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Analyse the ways in which Dickens highlights certain aspects of 19th Century London in his novel 'A Christmas Carol'

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GCSE PROSE STUDY Analyse the ways in which Dickens highlights certain aspects of 19th Century London in his novel 'A Christmas Carol' 'A time for finding yourself a year older, and not an hour richer' this is a good example that represents Scrooges overall attitude to Christmas and those who celebrate it. The central character of a Christmas Carol is Ebenezer Scrooge a man portrayed by Dickens as a miser who cares little for others around him, a man whose only interest in life is money that can be made from exploiting other people. The novel is set in Victorian London in the 19th century, a London that is very different to the London we know today; there was no welfare state, National Health Service or environmental laws. Real poverty existed and those that had no money either starved or ended up in the workhouses, debt prisons or turned to crime. It is interesting that the novel is set during Christmas, a time that is traditionally for giving, a time to be spent with the family, and a time for reflection. Scrooge at the beginning of the novel does not appreciate this, and calls everything 'Humbug', and it is only through his visits with the ghosts that he realizes that pleasure can be found from giving as well as receiving. The picture that is painted by Dickens of life and the conditions in which people lived is very depressing by today's standards: 'The ways were foul and narrow; the shops and houses wretched; the people half naked, drunken, slipshod, ugly. ...read more.


'Every person has a right to take care of themselves. He always did.' This means that when Scrooge was alive all he was bothered about was making money and he didn't care how he got it even if it meant overworking and mistreating people. So now he is dead they can take care of themselves just like he did. Dickens also shows how the poor where mistreated and how there where extremely overworked for very little money. A good example of this is how Scrooge's worker Bob Cratchit and how he had no holidays and how he had to specifically ask for time off on Christmas day 'you'll want all want all day to-morrow I suppose?'. Dickens throughout his novel includes a range of different social classes that occurred in the 19th century. Each social class gave a family a place in society that made people have different reputations. The class you where in depended on many things mainly by how much money and possessions you have and sometimes your family background. These classes ranged from working class which where the poor (the Cratchit's) to middle class (Scrooge) who where the ones who owned businesses to the higher class people such as the Lord Mayor. The people you socialized with where, depended on your class and their class. It was very rare for people of the higher class to know and socialize with the working class. ...read more.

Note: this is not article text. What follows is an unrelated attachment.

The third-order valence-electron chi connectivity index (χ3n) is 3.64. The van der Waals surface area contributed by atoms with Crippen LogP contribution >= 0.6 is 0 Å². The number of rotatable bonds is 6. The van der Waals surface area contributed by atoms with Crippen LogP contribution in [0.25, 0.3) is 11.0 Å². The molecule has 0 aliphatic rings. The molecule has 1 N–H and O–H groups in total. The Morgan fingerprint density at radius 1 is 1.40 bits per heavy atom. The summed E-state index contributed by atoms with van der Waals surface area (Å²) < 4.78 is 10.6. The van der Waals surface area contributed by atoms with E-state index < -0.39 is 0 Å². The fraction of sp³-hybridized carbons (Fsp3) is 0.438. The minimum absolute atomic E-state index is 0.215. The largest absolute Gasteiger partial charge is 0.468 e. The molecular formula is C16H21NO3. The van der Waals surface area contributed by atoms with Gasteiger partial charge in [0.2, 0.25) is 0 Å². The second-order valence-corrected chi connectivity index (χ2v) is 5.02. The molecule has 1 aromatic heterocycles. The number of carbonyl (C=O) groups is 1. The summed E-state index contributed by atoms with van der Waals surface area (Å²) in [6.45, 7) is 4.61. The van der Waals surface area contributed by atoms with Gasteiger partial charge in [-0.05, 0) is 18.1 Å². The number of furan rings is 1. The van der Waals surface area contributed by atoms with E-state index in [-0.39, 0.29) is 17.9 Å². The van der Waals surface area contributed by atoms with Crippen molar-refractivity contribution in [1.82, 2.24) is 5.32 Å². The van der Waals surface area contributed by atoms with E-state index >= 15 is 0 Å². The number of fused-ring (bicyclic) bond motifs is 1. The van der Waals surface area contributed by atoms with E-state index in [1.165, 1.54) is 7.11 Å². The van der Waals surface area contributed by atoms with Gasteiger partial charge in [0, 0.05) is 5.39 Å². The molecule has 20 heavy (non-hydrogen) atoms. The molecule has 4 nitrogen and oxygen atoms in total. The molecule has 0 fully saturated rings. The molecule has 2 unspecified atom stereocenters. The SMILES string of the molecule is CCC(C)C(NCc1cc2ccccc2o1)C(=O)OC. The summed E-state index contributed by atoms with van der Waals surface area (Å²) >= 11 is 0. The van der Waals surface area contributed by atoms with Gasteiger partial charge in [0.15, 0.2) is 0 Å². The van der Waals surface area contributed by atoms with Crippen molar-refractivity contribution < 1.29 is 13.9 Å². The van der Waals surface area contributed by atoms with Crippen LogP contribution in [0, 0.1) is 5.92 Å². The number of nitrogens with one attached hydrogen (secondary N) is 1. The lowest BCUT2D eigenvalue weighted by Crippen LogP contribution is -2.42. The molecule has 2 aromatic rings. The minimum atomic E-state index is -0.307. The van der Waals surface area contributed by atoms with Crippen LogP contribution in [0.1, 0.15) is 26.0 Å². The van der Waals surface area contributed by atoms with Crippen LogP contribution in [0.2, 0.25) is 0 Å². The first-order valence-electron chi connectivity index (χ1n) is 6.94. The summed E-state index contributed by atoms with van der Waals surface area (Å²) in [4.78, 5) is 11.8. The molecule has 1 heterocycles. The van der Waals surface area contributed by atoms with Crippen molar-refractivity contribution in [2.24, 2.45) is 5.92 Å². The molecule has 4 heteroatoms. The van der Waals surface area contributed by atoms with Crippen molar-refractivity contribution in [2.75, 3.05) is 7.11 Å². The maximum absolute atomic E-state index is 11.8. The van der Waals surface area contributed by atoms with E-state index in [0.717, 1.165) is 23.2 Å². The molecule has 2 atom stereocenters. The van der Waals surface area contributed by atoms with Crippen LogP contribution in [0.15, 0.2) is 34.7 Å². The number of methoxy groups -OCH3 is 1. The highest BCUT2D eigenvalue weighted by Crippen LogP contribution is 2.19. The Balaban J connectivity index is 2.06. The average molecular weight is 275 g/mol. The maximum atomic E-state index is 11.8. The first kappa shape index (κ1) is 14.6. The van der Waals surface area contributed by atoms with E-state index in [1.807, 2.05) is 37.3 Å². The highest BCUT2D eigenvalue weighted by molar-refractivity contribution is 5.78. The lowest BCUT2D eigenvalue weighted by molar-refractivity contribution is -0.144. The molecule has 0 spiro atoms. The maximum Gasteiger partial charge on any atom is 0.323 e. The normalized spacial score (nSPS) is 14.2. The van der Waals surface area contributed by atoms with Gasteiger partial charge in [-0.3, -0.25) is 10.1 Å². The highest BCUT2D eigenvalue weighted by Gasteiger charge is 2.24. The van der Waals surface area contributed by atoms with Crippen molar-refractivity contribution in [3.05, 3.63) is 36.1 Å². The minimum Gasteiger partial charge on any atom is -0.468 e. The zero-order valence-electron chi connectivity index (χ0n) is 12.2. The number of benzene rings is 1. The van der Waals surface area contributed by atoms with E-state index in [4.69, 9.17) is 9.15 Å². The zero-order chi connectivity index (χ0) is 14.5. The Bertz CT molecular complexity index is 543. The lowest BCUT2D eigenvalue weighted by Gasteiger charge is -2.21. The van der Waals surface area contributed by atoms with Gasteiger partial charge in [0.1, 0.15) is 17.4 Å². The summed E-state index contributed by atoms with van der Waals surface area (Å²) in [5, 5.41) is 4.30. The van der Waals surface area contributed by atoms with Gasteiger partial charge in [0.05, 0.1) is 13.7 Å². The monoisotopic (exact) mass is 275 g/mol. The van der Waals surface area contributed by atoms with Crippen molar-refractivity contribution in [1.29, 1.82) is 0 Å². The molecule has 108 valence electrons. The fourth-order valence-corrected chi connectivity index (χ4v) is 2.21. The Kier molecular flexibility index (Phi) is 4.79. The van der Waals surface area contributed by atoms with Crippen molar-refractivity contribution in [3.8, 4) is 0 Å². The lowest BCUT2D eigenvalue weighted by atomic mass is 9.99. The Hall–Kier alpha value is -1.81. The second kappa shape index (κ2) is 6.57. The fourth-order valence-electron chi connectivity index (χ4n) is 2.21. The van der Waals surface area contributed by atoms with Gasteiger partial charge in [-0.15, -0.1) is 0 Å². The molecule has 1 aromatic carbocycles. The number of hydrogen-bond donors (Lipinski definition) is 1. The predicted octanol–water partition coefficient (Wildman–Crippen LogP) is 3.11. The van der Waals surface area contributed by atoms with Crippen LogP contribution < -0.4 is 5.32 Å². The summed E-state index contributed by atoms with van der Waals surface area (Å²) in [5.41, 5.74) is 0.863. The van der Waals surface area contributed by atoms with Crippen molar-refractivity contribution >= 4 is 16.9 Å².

The main representation of Christmas time for the working classes is when Dickens describes the Cratchit's Christmas meal and how they spent Christmas. The Cratchit's Christmas meal was nothing compared to what the middle and upper class had, but whatever the Cratchit's settled for what they could get for the money they had. They had one small Christmas pudding that they shared between six children and two adults. However the Cratchit's where very appreciative a lot more than the other classes as they took what they had for granted. Scrooge particularly despises Christmas as he views it as 'a time for finding yourself a year older, and not an hour richer' and he does not believe in giving or supporting any charities and he does not believe in goodwill. This is suggested in many different things Scrooge says in the novel. 'God bless you, merry gentlemen!', 'Scrooge seized the ruler with such energy of action, that the singer fled in terror.' This was said by Scrooge when he was visited by the carol singers, it shows how much anger and hate Scrooge has towards Christmas and those who celebrated it. In conclusion, the image that one is left with from Dickens is a very depressing one, one of dark, smelly, and polluted streets. Images of poverty and hardship, and a society that cared little for the welfare of others, where if you had money you could live comfortably, but if you did not life was very tough. It is not a place where, I feel, anyone today would like to live. 1 ...read more.

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